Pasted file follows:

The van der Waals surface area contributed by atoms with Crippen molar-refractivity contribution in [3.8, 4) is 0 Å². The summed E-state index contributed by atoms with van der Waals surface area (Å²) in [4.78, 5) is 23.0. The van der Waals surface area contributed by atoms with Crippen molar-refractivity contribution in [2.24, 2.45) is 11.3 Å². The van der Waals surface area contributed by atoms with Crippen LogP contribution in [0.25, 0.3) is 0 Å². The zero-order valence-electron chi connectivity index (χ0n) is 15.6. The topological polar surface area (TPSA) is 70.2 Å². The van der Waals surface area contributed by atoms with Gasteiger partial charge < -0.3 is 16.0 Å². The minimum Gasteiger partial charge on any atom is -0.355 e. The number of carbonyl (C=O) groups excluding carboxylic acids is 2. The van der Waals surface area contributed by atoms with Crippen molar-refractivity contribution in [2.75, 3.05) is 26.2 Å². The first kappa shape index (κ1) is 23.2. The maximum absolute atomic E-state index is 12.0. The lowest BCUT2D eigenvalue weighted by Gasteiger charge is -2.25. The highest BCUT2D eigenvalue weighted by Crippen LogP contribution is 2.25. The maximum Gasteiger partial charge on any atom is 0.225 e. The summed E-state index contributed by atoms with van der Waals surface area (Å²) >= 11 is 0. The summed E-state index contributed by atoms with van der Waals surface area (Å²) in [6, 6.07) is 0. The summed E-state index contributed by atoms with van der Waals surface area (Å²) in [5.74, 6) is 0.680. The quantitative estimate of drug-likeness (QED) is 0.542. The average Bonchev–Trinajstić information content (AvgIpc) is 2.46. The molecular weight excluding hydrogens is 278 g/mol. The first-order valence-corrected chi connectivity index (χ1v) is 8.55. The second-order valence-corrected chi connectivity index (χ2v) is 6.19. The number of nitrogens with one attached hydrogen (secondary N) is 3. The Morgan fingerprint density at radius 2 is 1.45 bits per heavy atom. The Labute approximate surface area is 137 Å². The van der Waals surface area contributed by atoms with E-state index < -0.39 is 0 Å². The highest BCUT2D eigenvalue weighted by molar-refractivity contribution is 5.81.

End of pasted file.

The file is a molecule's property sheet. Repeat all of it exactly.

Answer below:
The van der Waals surface area contributed by atoms with Crippen molar-refractivity contribution in [3.8, 4) is 0 Å². The summed E-state index contributed by atoms with van der Waals surface area (Å²) in [4.78, 5) is 23.0. The van der Waals surface area contributed by atoms with Crippen molar-refractivity contribution in [2.24, 2.45) is 11.3 Å². The van der Waals surface area contributed by atoms with Crippen LogP contribution in [0.25, 0.3) is 0 Å². The zero-order valence-electron chi connectivity index (χ0n) is 15.6. The topological polar surface area (TPSA) is 70.2 Å². The van der Waals surface area contributed by atoms with Gasteiger partial charge < -0.3 is 16.0 Å². The minimum Gasteiger partial charge on any atom is -0.355 e. The number of carbonyl (C=O) groups excluding carboxylic acids is 2. The van der Waals surface area contributed by atoms with Crippen molar-refractivity contribution in [2.75, 3.05) is 26.2 Å². The first kappa shape index (κ1) is 23.2. The maximum absolute atomic E-state index is 12.0. The lowest BCUT2D eigenvalue weighted by Gasteiger charge is -2.25. The highest BCUT2D eigenvalue weighted by Crippen LogP contribution is 2.25. The maximum Gasteiger partial charge on any atom is 0.225 e. The summed E-state index contributed by atoms with van der Waals surface area (Å²) >= 11 is 0. The summed E-state index contributed by atoms with van der Waals surface area (Å²) in [6, 6.07) is 0. The summed E-state index contributed by atoms with van der Waals surface area (Å²) in [5.74, 6) is 0.680. The quantitative estimate of drug-likeness (QED) is 0.542. The average Bonchev–Trinajstić information content (AvgIpc) is 2.46. The molecular weight excluding hydrogens is 278 g/mol. The first-order valence-corrected chi connectivity index (χ1v) is 8.55. The second-order valence-corrected chi connectivity index (χ2v) is 6.19. The number of nitrogens with one attached hydrogen (secondary N) is 3. The Morgan fingerprint density at radius 2 is 1.45 bits per heavy atom. The Labute approximate surface area is 137 Å². The van der Waals surface area contributed by atoms with E-state index < -0.39 is 0 Å². The highest BCUT2D eigenvalue weighted by molar-refractivity contribution is 5.81.